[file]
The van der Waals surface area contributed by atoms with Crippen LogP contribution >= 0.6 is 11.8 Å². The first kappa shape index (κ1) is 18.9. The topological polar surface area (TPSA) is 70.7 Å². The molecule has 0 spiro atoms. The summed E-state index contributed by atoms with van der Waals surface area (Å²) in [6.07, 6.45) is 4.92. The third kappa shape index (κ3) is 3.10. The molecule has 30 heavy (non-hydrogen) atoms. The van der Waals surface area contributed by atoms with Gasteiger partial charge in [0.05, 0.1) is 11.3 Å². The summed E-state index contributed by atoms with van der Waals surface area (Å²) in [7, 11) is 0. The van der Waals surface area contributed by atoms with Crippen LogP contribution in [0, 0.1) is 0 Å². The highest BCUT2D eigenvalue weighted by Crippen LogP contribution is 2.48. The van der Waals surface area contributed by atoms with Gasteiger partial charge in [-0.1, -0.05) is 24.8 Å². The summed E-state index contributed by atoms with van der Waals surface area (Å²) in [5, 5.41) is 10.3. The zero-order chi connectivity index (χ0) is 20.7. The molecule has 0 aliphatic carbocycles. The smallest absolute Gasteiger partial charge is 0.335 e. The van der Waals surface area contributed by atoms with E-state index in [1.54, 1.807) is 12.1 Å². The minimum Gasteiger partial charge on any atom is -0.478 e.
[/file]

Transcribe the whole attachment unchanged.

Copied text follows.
The van der Waals surface area contributed by atoms with Crippen LogP contribution >= 0.6 is 11.8 Å². The first kappa shape index (κ1) is 18.9. The topological polar surface area (TPSA) is 70.7 Å². The molecule has 0 spiro atoms. The summed E-state index contributed by atoms with van der Waals surface area (Å²) in [6.07, 6.45) is 4.92. The third kappa shape index (κ3) is 3.10. The molecule has 30 heavy (non-hydrogen) atoms. The van der Waals surface area contributed by atoms with Gasteiger partial charge in [0.05, 0.1) is 11.3 Å². The summed E-state index contributed by atoms with van der Waals surface area (Å²) in [7, 11) is 0. The van der Waals surface area contributed by atoms with Crippen LogP contribution in [0, 0.1) is 0 Å². The highest BCUT2D eigenvalue weighted by Crippen LogP contribution is 2.48. The van der Waals surface area contributed by atoms with Gasteiger partial charge in [-0.1, -0.05) is 24.8 Å². The summed E-state index contributed by atoms with van der Waals surface area (Å²) in [5, 5.41) is 10.3. The zero-order chi connectivity index (χ0) is 20.7. The molecule has 0 aliphatic carbocycles. The smallest absolute Gasteiger partial charge is 0.335 e. The van der Waals surface area contributed by atoms with E-state index in [1.54, 1.807) is 12.1 Å². The minimum Gasteiger partial charge on any atom is -0.478 e.